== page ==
• Health Insurance: Under the Affordable Care Act (ACA or ObamaCare), health insurance plans with rich benefits and high costs will be taxed in 2018.  The so-called “Cadillac Tax” under the ACA is not a tax on luxury cars, but is a 40% excise tax on “luxury” health insurance plans.  Generally, the tax is 40% of the cost of a health insurance plan in excess of $10,200 for single coverage or $27,500 for family coverage.  The IRS is currently determining how to compute the tax.  All employers would like to avoid this Cadillac Tax.  Whether the Detroit 3 and UAW can fashion a way to avoid, or at least minimize, the tax remains to be seen.

The UAW just received several pieces of stinging news.  Mitsubishi will close its UAW plant in Normal, Illinois.  It was originally a joint venture with Chrysler.  With the closure, 1,200 UAW members will be laid off.  Also, Ford announced that it is expanding its manufacturing operations in Mexico.

The UAW wants to deliver some good news to its membership, and the Detroit 3 wants to stay profitable.  It should be an interesting set of negotiations.

Northwestern Football Players Lose Effort to Unionize: NLRB Declines to Exercise Jurisdiction

Posted in NLRB, Union Organizing

Earlier today, the long-running saga of whether NCAA Division I football players are employees under the NLRA came to an end — at least temporarily.  The NLRB unanimously declined to exercise jurisdiction over Northwestern University’s scholarship football players and dismissed the union election petition.

In January 2014, Northwestern University’s scholarship football players filed a petition with the NLRB seeking representation for the purpose of collective bargaining.  They argued that they were employees.  In March 2014, an NLRB regional director in Chicago agreed and ordered that an election be held, sending shockwaves through the NCAA football world.  Northwestern requested that the NLRB review the potentially massive decision, and the NLRB has been considering the matter for more than a year.

The NLRB’s decision did not address the central question of whether Northwestern’s players — or any other group of NCAA athletes, for that matter — are employees.  Instead, it decided that asserting jurisdiction over the issue would not effectuate the policy of the NLRA, which is to promote stability in labor relations.   The NLRB cited the high degree of control the NCAA exercises over how the scholarship athletes practice and play.  It also noted that the vast majority of NCAA — and Big Ten — member institutions are public universities over which the NLRB cannot assert jurisdiction.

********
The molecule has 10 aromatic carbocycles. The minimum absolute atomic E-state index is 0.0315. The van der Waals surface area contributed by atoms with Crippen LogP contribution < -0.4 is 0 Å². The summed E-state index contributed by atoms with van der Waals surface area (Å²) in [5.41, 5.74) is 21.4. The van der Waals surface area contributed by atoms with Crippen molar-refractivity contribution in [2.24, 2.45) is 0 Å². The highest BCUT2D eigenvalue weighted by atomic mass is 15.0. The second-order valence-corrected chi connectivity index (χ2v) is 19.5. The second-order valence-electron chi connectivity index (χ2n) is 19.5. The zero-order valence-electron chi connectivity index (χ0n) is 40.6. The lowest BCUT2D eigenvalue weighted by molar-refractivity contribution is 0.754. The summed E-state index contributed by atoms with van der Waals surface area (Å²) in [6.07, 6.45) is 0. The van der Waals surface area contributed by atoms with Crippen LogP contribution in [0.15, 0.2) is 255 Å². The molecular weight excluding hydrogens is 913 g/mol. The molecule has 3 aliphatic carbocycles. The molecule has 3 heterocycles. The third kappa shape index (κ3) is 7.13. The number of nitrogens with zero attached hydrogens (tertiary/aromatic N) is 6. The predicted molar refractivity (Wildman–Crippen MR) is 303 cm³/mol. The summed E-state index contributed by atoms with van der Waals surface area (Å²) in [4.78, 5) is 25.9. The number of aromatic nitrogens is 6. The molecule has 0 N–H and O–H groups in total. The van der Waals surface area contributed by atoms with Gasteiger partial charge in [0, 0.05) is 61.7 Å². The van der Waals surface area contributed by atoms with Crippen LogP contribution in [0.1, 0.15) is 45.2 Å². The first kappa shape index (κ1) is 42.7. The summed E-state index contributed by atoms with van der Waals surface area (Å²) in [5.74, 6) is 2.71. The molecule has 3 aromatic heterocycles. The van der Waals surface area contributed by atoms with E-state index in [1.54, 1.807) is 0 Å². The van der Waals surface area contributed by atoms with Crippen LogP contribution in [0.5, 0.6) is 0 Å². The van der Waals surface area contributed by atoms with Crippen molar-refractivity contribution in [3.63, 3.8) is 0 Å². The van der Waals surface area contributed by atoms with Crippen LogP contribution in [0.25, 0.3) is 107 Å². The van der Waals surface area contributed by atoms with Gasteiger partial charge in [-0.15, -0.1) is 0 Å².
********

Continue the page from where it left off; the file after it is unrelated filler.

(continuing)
While this is a win for Northwestern and — by extension — the NCAA, it may not have settled the issue over the longer term.  Arguments about whether NCAA Division I student-athletes are employees, and therefore entitled to compensation, continue to swirl.  With the NLRB not only sidestepping that question, but also limiting its decision to the Northwestern petition, labor professionals may not have heard the last of this issue.  For example, the NLRB explicitly noted that it was not addressing what it might do with a petition for all scholarship football players (or at least those at all private universities) in the NCAA Division I Football Bowl Subdivision.

NLRB 2, Employers 0: The Election Rule Wins Again

Posted in Elections, Rulemaking, Union Organizing

Another federal court, this one in Washington, D.C., has come down on the side of the NLRB’s new election rule.  Deciding a case the U.S. Chamber of Commerce and several other employer organizations filed, and to which one employer was added, the court found that the NLRB did not act “arbitrarily or capriciously” in issuing the election rule.

As readers of this blog know, the NLRB’s rule – sometimes referred to as the “ambush election” rule – has been in effect since April 14, 2015.  It makes numerous modifications to the election procedures the NLRB has followed for decades.  The intent of those changes is to speed up the process between filing an election petition and holding a secret ballot election.  Initial data suggests that the NLRB has succeeded in that goal.

The decision is lengthy (pdf).  Those with a particular interest may want to read all 72 pages.  In summary, however, the Chamber and the other plaintiffs alleged that the election rule violated the NLRA, as well as the First and Fifth Amendments to the U.S. Constitution.  They also argued that it was arbitrary and capricious under a federal law governing the review of administrative agencies actions.

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Requesting Police Enforcement of Trespass Law is a “Petition” to the Government

Posted in Courts, Unions

The First Amendment to the United States Constitution protects the right of the people “to petition the Government for a redress of grievances.”  Courts have concluded that when a person petitions the Government in good faith, the First Amendment prohibits any sanction for that conduct.  Applied in the labor law context, therefore, employer conduct that would other­wise be illegal may be protected by the First Amendment, and thus legal, when it is part of a direct petition to the Government.

In a case involving a Las Vegas hotel, a federal court of appeals recently applied these concepts.  As a result of what was then an ongoing battle between the hotel and two different labor unions, the labor unions decided to hold a large demonstration on one lane of the road in front of the hotel, and on a temporary walkway adjacent to the road.  As over a thousand demonstrators marched on the walkway, the hotel asked police officers to issue criminal citations to the demonstrators and to block them from the walkway.  The hotel maintained, based upon a property quirk arising from the construction of the hotel, that the walkway on which the demonstrators were marching was private property.